It is a land of fragile beauty, with wildflowers in furious bloom along the road to the airport, planted to grace what must have been an otherwise barren land. The land itself surges with life, the arable fields wrested from the clutches of sun and sand. But there are cedars and oranges, and fields of vegetables, and though the borders and ports give the impression of an armed camp, the life within the country is just as bounteous a land as could be promised to Moses.
Driving westward from the airport, the brilliant sun of the Mediterranean bleaches the traffic lights of red and green to a ghostly white and grey. Then my eyes adjust, and I see again the rich full blue of the sky, unmarred by clouds, and the steel grey-blue of the sea.
Though the work I have come here to do is unexciting, I again feel the magic of this land, and relish the thoughts of my time to be spent here.
On Tuesday, I began my work at Elta, and gingerly, on half memories shrouded in the obscurity of two and a half years of absence, I found my way to Ashdod by my old route, some 45 Km south of Tel Aviv. With only a few errors, I found my way, occasionally backtracking when I felt I had made a navigational error, and the road did not "feel" right. It was with a sense of pride that Elta finally hove into sight, and I once again marvelled at the brain's ability to remember images. I had all through the drive pictured events that should next occur, and with expected omissions and errors, I was actually able to adequately remember my way.
Though I was prepared for it, I was still jarred by the driving etiquette that is found in the mid-east. Two weeks of driving here should be a mandatory experience for anyone who complains of the discourtesy of U.S. drivers. From the onset, it is like driving in the Israeli national grand prix. The traffic lights go from red to a brief red-yellow of warning, and then to green. And on this warning, one gets the impression of a drag-race christmas tree, counting down until clutches are popped, the accelerators are pressed to the floorboards, and almost as one, all the cars at the intersection lurch forward, engines revving simultaneously, jockeying for position, shifting lanes and roaring off to the next intersection, where the battle is repeated again.
Although the lanes are at times (though not very frequently) clearly marked, they appear to be so for convenience and not legal demarkation. Cars, busses, motorcycles, and the curious three wheeled hybrids saunter back and forth across boundaries, occasionally spending time straddling two lanes. Mercifully, horns are used sparingly, in a relatively silent contrast to Cairo, where the horns seem to be an integral part of the automobiles propulsion units. Here, the lights are used to flash the desire to pass - a frequent occurance.
To the uninitiated, the Israeli road situation resembles total mayhem. This is an unfair appraisal, though. It is merely organized mayhem, with police acting as an infrequent annoyance, disturbing the singleminded surging of traffic towards its diverse goals. In two weeks of driving, I saw only one police car, blue lights flashing on the side of the road. The speed limit here is 90 kph (roughly equivalent to our 55 mph), but as in the U.S., everyone ignores the posted limits, cruising at 100-140 kph.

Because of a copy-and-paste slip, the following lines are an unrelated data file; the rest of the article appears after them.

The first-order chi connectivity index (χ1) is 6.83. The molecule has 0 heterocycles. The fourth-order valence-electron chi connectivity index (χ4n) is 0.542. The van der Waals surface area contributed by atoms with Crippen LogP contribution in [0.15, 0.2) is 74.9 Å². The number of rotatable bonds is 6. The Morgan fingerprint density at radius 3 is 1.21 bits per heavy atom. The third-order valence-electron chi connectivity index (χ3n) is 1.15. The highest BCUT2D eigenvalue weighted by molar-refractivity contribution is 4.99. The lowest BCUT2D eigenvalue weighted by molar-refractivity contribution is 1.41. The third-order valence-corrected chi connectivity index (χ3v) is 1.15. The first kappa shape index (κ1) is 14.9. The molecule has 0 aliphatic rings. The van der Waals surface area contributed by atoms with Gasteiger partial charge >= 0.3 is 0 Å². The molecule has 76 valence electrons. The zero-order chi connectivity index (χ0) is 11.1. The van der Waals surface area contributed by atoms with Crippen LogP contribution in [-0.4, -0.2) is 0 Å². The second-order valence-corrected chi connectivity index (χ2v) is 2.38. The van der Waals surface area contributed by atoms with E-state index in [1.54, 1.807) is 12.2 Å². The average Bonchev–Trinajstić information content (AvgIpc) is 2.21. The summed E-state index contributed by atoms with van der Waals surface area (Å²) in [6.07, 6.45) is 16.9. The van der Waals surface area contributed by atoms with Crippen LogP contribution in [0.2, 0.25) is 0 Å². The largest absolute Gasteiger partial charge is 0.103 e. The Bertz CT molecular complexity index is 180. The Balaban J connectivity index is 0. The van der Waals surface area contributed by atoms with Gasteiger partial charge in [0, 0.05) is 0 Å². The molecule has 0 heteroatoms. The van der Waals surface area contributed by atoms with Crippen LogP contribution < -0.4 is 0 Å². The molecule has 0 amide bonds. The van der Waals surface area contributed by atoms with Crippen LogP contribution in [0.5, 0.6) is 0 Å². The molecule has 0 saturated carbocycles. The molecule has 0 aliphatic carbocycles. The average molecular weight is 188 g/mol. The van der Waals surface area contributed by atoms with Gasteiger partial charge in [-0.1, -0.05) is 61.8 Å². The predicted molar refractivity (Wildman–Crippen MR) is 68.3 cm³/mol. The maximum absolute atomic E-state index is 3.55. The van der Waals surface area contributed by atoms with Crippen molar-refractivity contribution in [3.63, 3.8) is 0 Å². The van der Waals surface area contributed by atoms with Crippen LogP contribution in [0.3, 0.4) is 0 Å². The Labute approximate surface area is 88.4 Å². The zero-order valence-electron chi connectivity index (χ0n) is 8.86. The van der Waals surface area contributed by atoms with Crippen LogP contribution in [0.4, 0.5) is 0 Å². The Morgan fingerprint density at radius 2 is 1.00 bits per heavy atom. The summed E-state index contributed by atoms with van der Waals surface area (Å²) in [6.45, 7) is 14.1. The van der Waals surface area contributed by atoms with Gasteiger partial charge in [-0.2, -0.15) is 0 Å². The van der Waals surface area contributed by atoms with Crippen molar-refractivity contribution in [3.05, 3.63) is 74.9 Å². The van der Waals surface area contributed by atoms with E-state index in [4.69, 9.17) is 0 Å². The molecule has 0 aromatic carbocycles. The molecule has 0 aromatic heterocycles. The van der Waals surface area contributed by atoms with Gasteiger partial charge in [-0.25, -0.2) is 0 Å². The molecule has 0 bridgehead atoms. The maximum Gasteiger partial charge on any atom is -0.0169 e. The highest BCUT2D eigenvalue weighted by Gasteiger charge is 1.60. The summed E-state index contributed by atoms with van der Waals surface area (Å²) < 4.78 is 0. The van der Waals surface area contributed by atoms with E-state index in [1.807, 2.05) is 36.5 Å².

If the drivers here are brusque and agressive, then the roads themselves seem to have an almost conscious contribution to the disorganization. While all are soundly paved, they too seem bent on hindering the novice. A good sense of direction is essential in the mid-east, as well as a well submerged fear of enclosure. Roads come in two flavors - major and microscopic, but rarely are either variety straight for more than two or three blocks. In all of Tel Aviv, I know of only a handful of roads that go in a steady N/S direction, and even these change from three lanes to one, and from two way to one way and back again with a near alarming frequency. On the minor roads, one often finds cars parked on both sides of a one way street, with enough room in the center for a small car - an Israeli small car. What the Americans call compact cars are here almost the size of land yachts, and a luxury car in the U.S. takes up as much room as 4 Autobianchi's, a standard sized Italian import that can seat four adults (albeit with some compression of the knees). Consequently, one sees precious few American cars here, and when they are in evidence, it is usually painfully so. They stand out like great steel behemoths in a sea of quick swimming metal sardines (or sardine cans, if you happen to be inside of one).
Yet in spite of this seeming insanity, I was still able to navigate quite - though keeping a firm grasp on the location of the sun helped immensely in finding a nearly consistent course. Were one to start travelling in an easterly direction in most American cities, one would expect to make one more right turn than left to wind up facing south. The convoluted roads in Pittsburgh and Boston seem almost rectilinear by comparison to Tel Aviv. On my usual trek southwards to Ashdod, I made one more left turn then which my mind tells me sends me north, rather than south. Yet after each left turn, the road conveniently bends to the right, so that the net effect is to go somewhat straight - but only somewhat. Perhaps my pride in finally finding my destination can be better appreciated in light of this fact.
-Tomorrow, Cairo, Giza, and Abu Simbel.